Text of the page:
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Morristown woman’s hospital release delayed by need for pricy BiPAP machine

Betty Bennett of Morristown must come up with enough cash to acquire a BiPAP machine for sleep apnea in order to return home from the hospital after a close call landed her in an intensive care unit seven weeks ago.
Betty Bennett of Morristown must come up with enough cash to acquire a BiPAP machine for sleep apnea in order to return home from the hospital after a close call landed her in an intensive care unit seven weeks ago. - Submitted

MIDDLETON – A Morristown woman is in desperate need of a BiPAP machine that will make it possible for her to leave the hospital and manage her sleep apnea from the comforts of home.

But Betty Bennett isn’t holding her breath.

As of May 23, she’d been hospitalized for seven weeks following an emergency trip to the intensive care unit at Valley Regional Hospital.

“Her brain was shutting down,” explains Bennett’s sister, Marjorie Cleveland.

“When I took her in, her oxygen levels were supposed to run between 98 and 99, hers was 40-something – very scary.”

Cleveland urged her sister to go to the doctor for a check-up after noticing that the extreme fatigue and a loss of appetite they originally believed to be cold or flu-like symptoms were not subsiding.

“She had been sick over the winter and she just thought it was a cold,” recalled Cleveland.

The situation was dire by the time Bennett was hospitalized.

“We almost lost her twice,” said Cleveland.

Doctors determined that Bennett experienced carbon dioxide poisoning as a result of sleep apnea. A blood clot was found in her neck and a lung.

“When I was taken into ICU my oxygen was only 44 and my doctor said he couldn’t believe that I even drove and, if I would have stayed home another night, I probably wouldn’t have woke up,” said Bennett in a brief phone interview from her new hospital room at Soldiers’ Memorial Hospital in Middleton May 22.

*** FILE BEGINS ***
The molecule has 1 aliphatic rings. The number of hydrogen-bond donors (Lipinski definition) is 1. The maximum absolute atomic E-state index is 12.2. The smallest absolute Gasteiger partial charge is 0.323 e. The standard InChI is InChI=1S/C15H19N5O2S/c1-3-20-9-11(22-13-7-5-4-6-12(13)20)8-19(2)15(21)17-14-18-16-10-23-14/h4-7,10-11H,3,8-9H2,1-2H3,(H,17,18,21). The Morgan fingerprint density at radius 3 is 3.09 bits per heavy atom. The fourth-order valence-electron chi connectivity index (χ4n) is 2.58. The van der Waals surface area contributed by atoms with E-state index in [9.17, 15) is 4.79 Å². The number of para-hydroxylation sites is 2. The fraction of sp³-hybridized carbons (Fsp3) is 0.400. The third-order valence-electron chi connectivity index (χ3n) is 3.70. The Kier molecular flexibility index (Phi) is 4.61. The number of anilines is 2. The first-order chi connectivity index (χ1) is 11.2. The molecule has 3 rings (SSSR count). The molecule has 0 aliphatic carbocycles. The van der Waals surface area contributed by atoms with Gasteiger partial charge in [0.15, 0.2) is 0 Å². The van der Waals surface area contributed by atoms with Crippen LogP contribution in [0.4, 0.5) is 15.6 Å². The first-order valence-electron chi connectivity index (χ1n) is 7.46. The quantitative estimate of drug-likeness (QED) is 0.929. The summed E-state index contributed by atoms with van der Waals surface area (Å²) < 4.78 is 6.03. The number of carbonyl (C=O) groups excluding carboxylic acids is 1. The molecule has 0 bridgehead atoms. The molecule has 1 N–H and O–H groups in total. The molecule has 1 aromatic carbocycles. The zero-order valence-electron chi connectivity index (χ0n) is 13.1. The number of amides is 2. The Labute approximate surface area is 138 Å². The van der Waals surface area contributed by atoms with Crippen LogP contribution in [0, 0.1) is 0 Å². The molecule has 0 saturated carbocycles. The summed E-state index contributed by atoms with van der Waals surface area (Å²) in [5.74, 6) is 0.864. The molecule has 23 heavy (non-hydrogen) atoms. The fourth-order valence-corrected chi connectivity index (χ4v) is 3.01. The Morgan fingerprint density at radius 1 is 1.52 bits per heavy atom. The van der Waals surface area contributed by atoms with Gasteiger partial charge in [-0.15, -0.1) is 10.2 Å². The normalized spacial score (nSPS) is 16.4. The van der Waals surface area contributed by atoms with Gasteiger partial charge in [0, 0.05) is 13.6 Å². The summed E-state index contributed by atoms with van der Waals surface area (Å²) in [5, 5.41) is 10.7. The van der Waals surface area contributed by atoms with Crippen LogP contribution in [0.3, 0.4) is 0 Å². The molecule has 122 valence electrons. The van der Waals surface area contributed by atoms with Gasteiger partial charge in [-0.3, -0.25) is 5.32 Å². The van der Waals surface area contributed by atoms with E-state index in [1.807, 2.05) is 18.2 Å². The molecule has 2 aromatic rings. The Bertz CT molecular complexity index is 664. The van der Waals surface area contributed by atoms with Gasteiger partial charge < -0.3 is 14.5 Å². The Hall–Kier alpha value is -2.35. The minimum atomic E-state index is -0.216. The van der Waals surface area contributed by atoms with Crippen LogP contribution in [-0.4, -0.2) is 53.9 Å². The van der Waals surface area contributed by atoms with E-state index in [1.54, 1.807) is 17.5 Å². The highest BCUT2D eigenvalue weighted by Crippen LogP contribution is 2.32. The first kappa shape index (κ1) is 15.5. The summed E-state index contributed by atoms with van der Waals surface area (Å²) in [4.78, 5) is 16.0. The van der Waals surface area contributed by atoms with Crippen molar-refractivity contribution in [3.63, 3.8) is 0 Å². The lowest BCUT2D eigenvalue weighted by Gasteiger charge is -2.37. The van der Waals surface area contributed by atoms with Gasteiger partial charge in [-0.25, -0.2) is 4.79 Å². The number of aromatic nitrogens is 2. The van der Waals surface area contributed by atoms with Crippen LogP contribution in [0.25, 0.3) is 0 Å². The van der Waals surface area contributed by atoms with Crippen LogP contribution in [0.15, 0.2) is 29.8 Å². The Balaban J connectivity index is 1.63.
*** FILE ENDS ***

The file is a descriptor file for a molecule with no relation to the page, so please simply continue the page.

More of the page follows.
“My body when I slept at night wasn’t putting out what it was supposed to be putting out for carbon dioxide… I remember getting on the stretcher and I don’t remember anything for two days later when they took me out of an induced coma.”

Medical treatment brought her around to the point that she could have returned home after two weeks if she had a BiPAP machine and oxygen, Bennett said. The projected $4,500 price tag, however, has significantly extended her hospital stay.

“I’m just at my wit’s end,” she said.

“Tomorrow is my birthday and I don’t want to be in here.”

She’s reached out to social services and MLAs, but has yet to receive word of what, if any, financial assistance is available to help her purchase a BiPAP machine and the equipment necessary for a portable oxygen setup outside of the hospital.

“I’m a widow on low income and I’m going to need new prescriptions when I get out, so there’s co-payment for that,” the 61-year-old said, adding that she must adhere to a special diet as well.

“My head is just spinning all the time.”

Every day she waits for an answer is another day spent in the hospital.

“Am I ever going to get out of here?,” she asks.

“I’d rather be home in my own bed and then somebody that really needs the hospital bed could be in it.”

Bennett’s family has set up an online GoFundMe crowd-funding campaign called “Help Betty Come Home” in an effort to raise funds for the much-needed medical equipment.

“Anything that anybody can do is very much appreciated.”

Donations can be placed here: https://www.gofundme.com/5q4me-help-betty-come-home?pc=sms_co_cards

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